I am walking fast down a dark sidewalk  in my neighborhood, talking on the phone with my siblings in our weekly group chat, when I trip. I go down hard, scraping a hand, knee, bending back little fingers, and finally smacking into the concrete chest-first. I feel gob-smacked, the wind is knocked out of me like the hand of God has slapped me hard. I roll over on my back and grab my phone, thankfully encased in an otter box, unbroken. My siblings are continuing to chat, unaware that I am flat on the ground.

“I fell,” I croak into the phone, panting.

“What?”

“Sorry, I fell.” I want to cry like a baby. “Bawaa! Poor me! I fell!”

Instead, I act cool. “I fell. What did I miss? What are you guys talking about?” I sit up, feel my fingers, my knee, my arm. I take a deep breath. My chest hurts, but I can move. I stand up and continue my walk, listening, talking, planning Dad’s move.

An hour later, I am back at home. I tell my daughter and husband I took a spill, then take a bath with epsom salts. When I read to my daughter I ask her not to lean on my chest as we cuddle. I am sore. It hurts to sit up.

Beware of Falls

Hanging out with my Dad this time around, I have been paranoid about having him fall. I have never before noticed how uneven the ground is everywhere. His big feet graze the sidewalk with a sliding shuffle when he picks them up to take a step. He walks perilously close to curbs. Sidewalks are minefields, planter boxes, planted in the middle like IEDs, ready to knock him to kingdom come. The alley way outside our art class is so uneven it is  like a stream bed we pick our way through. I walk beside him, my arm out around his back, or offered in front like a cane, in a way I hope does not seem obtrusive. Sometimes my solicitous behavior annoys him. “I’m fine,” he says, waving my arm away.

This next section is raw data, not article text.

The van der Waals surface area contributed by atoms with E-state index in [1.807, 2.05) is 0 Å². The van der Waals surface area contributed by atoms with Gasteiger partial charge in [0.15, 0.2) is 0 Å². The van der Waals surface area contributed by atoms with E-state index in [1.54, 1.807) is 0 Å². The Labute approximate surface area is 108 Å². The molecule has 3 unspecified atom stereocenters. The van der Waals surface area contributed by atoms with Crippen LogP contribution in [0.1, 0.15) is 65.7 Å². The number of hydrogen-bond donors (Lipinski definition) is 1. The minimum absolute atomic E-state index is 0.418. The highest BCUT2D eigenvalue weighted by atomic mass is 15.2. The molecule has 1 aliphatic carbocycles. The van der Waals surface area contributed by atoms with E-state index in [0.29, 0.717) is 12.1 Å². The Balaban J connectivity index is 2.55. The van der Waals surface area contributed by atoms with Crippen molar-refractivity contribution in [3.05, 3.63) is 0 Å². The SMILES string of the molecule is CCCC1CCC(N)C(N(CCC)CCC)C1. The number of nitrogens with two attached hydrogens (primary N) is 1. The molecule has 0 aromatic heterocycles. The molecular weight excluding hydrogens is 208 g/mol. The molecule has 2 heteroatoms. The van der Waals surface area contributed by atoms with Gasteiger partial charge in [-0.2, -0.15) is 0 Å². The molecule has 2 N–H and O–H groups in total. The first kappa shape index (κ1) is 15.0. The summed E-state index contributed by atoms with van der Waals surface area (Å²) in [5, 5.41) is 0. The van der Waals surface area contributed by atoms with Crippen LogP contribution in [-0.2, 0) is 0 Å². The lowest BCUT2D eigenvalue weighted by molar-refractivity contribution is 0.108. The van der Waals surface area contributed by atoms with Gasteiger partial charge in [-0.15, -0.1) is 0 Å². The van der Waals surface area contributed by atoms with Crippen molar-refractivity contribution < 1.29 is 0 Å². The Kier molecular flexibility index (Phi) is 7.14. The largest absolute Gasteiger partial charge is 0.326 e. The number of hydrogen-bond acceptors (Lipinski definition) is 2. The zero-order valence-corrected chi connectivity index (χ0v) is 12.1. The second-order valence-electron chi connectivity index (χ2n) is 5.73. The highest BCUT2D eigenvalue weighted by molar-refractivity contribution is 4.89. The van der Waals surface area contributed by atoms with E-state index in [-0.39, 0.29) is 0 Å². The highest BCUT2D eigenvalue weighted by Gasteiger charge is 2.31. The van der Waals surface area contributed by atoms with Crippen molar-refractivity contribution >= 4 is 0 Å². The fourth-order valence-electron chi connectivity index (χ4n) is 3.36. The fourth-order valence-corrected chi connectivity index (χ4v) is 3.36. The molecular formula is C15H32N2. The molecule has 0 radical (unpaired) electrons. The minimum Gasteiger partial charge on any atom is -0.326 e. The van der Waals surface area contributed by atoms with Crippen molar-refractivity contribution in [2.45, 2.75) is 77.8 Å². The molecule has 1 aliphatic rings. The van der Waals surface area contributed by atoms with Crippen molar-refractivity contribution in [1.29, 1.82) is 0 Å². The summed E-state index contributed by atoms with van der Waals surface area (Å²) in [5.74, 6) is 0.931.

He has a few close calls. Once, he walks too fast down his slanting front walk way and pitches sideways into a bush. He doesn’t go all the way down, but it scares me. Another time, he insists on helping me carry a too big box down his stairs and plops backwards onto his bottom, banging his head into a wall so hard he dents the dry wall. A visit to the emergency room shows no harm done. I wish he would use a cane or a walker, then I could relax. But he’s not interested in my relaxation. He’s interested in his own independence. And mostly, he’s ok.

I, on the other hand, have fallen three times in the past few weeks. Once, jogging along the Coast Walk dirt path on the way to the Cove, I tried to pass a couple and slid sideways down the dirt, scraping my leg so much the black scab took two weeks to clear up. A few days later, looking at the tide pools as the sun set, I slipped off a rock and sat down hard, scraping my arm. And now this, falling in the middle of an ordinary sidewalk. The world feels topsy turvy and hazardous.

When I wake up the morning after the fall, I feel achy.

“You should go get an X-ray,” my sister in law says. “There’s important stuff under your ribs.”

Perhaps she’s right. I decide to wait a few days to see if it feels better, not wanting to pay the deductible. Finally, 5 days later, my chest aching more, I go to Urgent Care.

“Do you want an Xray?” the technician asks.

“Do I WANT one?” I ask. “Aren’t you supposed to tell me that? Do I NEED one?”

“It won’t make a difference in your treatment,” she says. “It’ll be the same whether you’ve cracked a rib or not.”

Treatment, it turns out, is exactly what I’ve been doing. Except that I can’t pick up anything heavy for 2 weeks. The rest of the day I sit with my aching chest, and try to allow myself to feel the vulnerability of that ache — the ache of loss; the very cage protecting my heart cracked open, my childish heart exposed; my hold on the solid earth shaky. In the evening, cold and damp, I go for another long walk — wearing a headlamp this time, so I can see. I walk into the ache, feeling my feet on the earth, breathing into my sadness. My chest loosens up in the open air, and the ache lessens. I breathe deeply, the ache still there, but lighter, cleansed.  Maybe I did break a rib. Maybe I didn’t. Maybe it is just my heart that has been aching, sitting in a cracked cage in the middle of my chest, in a body that has been upended over and over again.

 

 

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